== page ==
Turkey, the United States and the Delusion of Geopolitics
Turkey and Turkish-US relations have been prisoners of a narrow concept of geopolitics. The key questions are not geographic - whether Turkey is a bridge or a barrier, a flank or a front - but how Turkey will act, and whether Turkish and American policies are convergent or divergent. For decades, the relationship between Ankara and Washington has been described as ‘strategic'- sustained and supportive of the most important international objectives of both sides. Today, the strategic quality of the relationship can no longer be taken for granted, as a result of divergent perceptions of the Iraq War and, more significantly, new international priorities on both sides. As a result, a bilateral relationship of great geopolitical significance, but one that has operated without fundamental reassessment since the early years of the Cold War, is now in question. A reinvigorated strategic relationship is possible, and will be in the interest of both countries. But it is likely to have quite different contours, with new forms of engagement - and more realistic expectations.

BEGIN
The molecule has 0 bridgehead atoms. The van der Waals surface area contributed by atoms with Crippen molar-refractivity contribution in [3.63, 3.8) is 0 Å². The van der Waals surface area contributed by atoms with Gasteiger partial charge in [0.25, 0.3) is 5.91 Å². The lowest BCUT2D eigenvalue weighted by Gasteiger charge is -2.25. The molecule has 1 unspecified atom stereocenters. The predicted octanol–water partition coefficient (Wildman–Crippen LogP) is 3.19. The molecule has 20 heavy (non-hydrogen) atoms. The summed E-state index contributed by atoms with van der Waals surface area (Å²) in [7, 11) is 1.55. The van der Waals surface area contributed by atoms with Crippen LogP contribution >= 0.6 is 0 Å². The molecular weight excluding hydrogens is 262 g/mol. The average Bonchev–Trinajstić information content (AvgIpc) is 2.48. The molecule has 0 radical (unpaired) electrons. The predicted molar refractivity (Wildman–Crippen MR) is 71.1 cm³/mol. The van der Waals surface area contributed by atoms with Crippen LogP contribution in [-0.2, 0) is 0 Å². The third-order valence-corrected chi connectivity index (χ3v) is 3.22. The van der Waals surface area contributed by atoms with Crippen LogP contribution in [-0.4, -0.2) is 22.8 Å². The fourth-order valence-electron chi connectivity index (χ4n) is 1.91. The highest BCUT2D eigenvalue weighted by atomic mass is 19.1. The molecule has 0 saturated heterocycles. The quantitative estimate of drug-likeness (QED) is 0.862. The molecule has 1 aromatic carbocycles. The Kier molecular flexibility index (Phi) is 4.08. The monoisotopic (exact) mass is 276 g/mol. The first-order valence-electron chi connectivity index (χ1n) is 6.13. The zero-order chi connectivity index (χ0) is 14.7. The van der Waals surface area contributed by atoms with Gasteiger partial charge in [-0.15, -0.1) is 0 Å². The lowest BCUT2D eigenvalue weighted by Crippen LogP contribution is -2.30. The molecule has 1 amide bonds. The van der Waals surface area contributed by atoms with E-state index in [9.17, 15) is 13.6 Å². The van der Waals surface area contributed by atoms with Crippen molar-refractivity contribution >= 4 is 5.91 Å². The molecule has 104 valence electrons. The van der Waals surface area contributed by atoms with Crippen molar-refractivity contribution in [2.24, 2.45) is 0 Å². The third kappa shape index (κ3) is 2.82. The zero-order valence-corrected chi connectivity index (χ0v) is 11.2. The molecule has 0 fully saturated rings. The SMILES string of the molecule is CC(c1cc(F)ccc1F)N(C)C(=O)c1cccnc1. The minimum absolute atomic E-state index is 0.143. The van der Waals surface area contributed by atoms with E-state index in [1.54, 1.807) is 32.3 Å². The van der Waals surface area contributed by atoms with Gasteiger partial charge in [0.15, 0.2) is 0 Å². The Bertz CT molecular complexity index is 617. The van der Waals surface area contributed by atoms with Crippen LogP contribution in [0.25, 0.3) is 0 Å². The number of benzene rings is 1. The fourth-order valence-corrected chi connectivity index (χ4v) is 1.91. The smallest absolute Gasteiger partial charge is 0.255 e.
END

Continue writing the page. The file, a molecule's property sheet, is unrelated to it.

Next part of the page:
Ian Lesser's Article, published in the autumn edition of Survival, is available in PDF form and can be viewed by clicking on the link below: